This parallels the paradigm established at the very beginning of Creation, that there was a single light everywhere (Bereshit 1:3) and that light was then later manifest as two great and equal sources of light (Bereshit 1:14-16) which were further differentiated into a greater source of light and a lesser source of light. The lesser source of light was actually broken up and part of it was transformed to be the stars which is the allegory to having offspring, meaning to be fruitful and multiply.

For details and sources concerning this prohibition see the following answer beginning with the words, "The first source to review is Sifra", etc.

https://judaism.stackexchange.com/a/134257/7303

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    That's assuming the Sifra is a deorasya (in all its forms) and not an asmachta; that the Sifra is not differentiating between marriage and casual relations; and ignoring a whole lot of niglah poskim about the prohibition for women being less.
    – Shalom
    May 16, 2023 at 1:42
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    @Shalom The d’Oraita is quoted and cited explicitly in this answer. The reference to the other answer is simply for additional information. That Adam HaRishon was commanded explicitly concerning “Be fruitful & multiply” from the written Torah as cited is undeniable. Similarly, that there are both elements of positive commandments (meaning do this), which is not obligatory upon women, & negative elements (meaning do not transgress & violate what is commanded) which are obligatory on both men & women equally is also d’Oraita as cited. It ignores nothing. May 16, 2023 at 3:22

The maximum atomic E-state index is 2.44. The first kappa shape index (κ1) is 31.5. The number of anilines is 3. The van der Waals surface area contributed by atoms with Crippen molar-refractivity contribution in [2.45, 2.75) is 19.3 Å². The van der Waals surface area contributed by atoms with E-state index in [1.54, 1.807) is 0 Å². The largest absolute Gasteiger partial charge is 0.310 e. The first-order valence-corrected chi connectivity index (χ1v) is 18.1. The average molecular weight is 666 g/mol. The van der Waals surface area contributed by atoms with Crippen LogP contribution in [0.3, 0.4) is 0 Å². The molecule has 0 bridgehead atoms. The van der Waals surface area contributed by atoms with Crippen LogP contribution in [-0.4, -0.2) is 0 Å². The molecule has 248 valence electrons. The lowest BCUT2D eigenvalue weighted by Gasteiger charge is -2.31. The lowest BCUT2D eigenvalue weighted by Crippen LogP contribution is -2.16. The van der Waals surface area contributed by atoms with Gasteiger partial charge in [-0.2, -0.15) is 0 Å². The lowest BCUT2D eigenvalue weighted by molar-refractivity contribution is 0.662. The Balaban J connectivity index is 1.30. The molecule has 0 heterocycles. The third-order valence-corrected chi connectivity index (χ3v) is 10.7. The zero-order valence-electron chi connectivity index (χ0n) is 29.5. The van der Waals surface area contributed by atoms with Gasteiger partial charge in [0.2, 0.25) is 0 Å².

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    ... is Pru Urvu one of the Sheva Mitzvos Bnai Noach?
    – Shalom
    May 16, 2023 at 17:48
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    How do you know that the prohibition of homosexuality stems from the mitzvah of pru urvu? As @Shalom mentioned, non-Jews aren't commanded in pru urvu so you need a different angle to answer this question. I don't see how adultery is the negative dimensino of pru urvu. One can easily be fruitful and multiply with other people's wives...The two concepts are independent. How do you know that homosexuality is included in the forbidden relations for a non-Jew? That is the crux of the question here...which you totally ignore.
    – robev
    May 16, 2023 at 20:42
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    The prohibition against prohibited sexual relations (which is a negative commandment and includes all forms of homosexuality) How do you know? That's their entire question...
    – robev
    May 16, 2023 at 20:45
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Mesoras Moshe Vol. I (by Rabbi Moshe Feinstein's personal secretary), page 505. (Rabbi Feinstein was responding to a rather messy story ... I can't do it justice here ...)

Our teacher [Rabbi Feinstein] added that honestly, for women to "frolic" -- even for Jews is not a prohibition per se, rather something distasteful (mecho'ar). And perhaps for non-Jews it is entirely permissible, but it is understood that one who does this generally gets mixed up in other things, as the philosophy of this act fits with other acts, and therefore, it should be opposed.